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Asia's seaport tech

Jimmy Yap | July 20, 2008
Former British colonies Singapore and Hong Kong, set up as strategic free seaports to service world trade through the region, rose to power largely on the economic activities of their harbours. The comparisons and competition continues today with IT streamlining port operations.

In addition, the MPA has implemented an initiative to automatically track and monitor small powered harbour and pleasure craft in Singapores port waters. The harbour craft transponder system (HARTS) was rolled out in early 2007. All such craft will need to carry a transponder on them that is turned on when they are in Singapore waters. The system allows real time data from the transponder such as vessel identity, position, speed, course and other information are transmitted to a shore-based system via the wireless communication link. There is also a panic button to alert the control centre if there is a security threat or emergency. The system was developed by MPA, and jointly implemented by the MPA, the Police Coast Guard and Republic of Singapore Navy.

Containing containers

While the port authorities handle the big picture, it is the terminal operators who must ensure that ships are able to load and unload quickly; no easy task because of the volume of work, the need for speed and safety, and the need to manage the inventory of containers, cranes and trucks in the container yard. Terminal operators rely heavily on technology to help them do this.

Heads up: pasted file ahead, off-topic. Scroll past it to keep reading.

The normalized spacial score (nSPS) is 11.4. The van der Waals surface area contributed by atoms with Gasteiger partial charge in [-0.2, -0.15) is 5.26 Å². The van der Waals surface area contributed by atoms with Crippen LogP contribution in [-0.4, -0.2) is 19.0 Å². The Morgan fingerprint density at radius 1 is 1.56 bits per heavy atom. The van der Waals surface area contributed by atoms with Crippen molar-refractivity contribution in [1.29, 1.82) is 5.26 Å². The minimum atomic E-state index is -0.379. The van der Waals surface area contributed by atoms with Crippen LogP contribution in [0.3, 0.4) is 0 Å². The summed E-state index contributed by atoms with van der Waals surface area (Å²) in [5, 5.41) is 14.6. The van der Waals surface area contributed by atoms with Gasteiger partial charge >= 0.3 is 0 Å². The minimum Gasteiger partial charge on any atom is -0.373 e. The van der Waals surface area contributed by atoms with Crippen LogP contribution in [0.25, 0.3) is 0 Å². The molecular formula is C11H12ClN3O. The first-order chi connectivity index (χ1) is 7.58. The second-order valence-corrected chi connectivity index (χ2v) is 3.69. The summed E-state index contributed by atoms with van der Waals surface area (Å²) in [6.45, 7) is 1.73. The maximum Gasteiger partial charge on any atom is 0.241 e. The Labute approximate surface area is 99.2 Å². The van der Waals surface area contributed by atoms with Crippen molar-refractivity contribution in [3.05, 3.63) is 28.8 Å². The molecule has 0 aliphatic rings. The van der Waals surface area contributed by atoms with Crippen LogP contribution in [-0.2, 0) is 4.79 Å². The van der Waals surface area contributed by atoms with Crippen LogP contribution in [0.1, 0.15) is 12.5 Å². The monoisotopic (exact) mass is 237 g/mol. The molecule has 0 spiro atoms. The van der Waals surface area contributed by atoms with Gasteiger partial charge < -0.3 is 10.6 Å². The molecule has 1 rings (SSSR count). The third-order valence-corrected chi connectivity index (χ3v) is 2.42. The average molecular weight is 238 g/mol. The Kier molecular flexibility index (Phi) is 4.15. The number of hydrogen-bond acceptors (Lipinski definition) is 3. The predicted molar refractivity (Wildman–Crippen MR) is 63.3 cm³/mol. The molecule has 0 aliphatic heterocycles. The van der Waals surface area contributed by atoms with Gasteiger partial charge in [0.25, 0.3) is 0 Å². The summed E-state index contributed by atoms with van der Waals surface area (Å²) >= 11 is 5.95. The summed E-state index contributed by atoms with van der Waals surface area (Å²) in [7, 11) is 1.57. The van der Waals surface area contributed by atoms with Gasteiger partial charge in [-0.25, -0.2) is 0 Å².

Singapore has two terminal operators, but PSA Singapore Terminals is, by far, the largest. In 2007, PSA Singapore Terminals, with its four terminals, alone handled 27.1 TEU (Twenty-foot Equivalent Units) out of the 27.9 TEU handled by the entire port. PSA used to be the port authority, but no longer. Since 1996, PSA Singapore Terminals has become a terminal operator, while the MPA has become the regulator.

Hong Kong, on the other hand, has five different terminal operatorsHongkong International Terminals (HIT), Modern Terminals, COSCO Pacific, Dubai Port International Terminals and Asia Container Terminals. Of the five operators, HIT is the largest. Situated in the Kwai Chung container port area of Hong Kong, HIT operates 12 berths and another two through its joint venture with COSCO Pacific. In 2006, HIT and COSCO-HIT handled a combined throughput of 8.235 million TEU. HIT is the flagship operation of the Hutchison Port Holdings Group.

Both PSA Singapore Terminals and HIT rely heavily on IT. Both have adopted electronic data interchange (EDI) systems to allow paperwork to be filed faster. In addition, both rely on IT systems to help them unload, transport, store and subsequently reload ships.

PSA Singapore Terminals has two major systems, Portnet and CITOS, that help them be efficient. Developed in 1984, Portnet is an electronic paperless platform for shipping lines, hauliers, freight forwarders and local government agencies, including Customs, to better communicate with the port and with each other. Shipping companies can use it to relay cargo instructions, order berth and pilot services, documentation, enquiry and real-time tracking.


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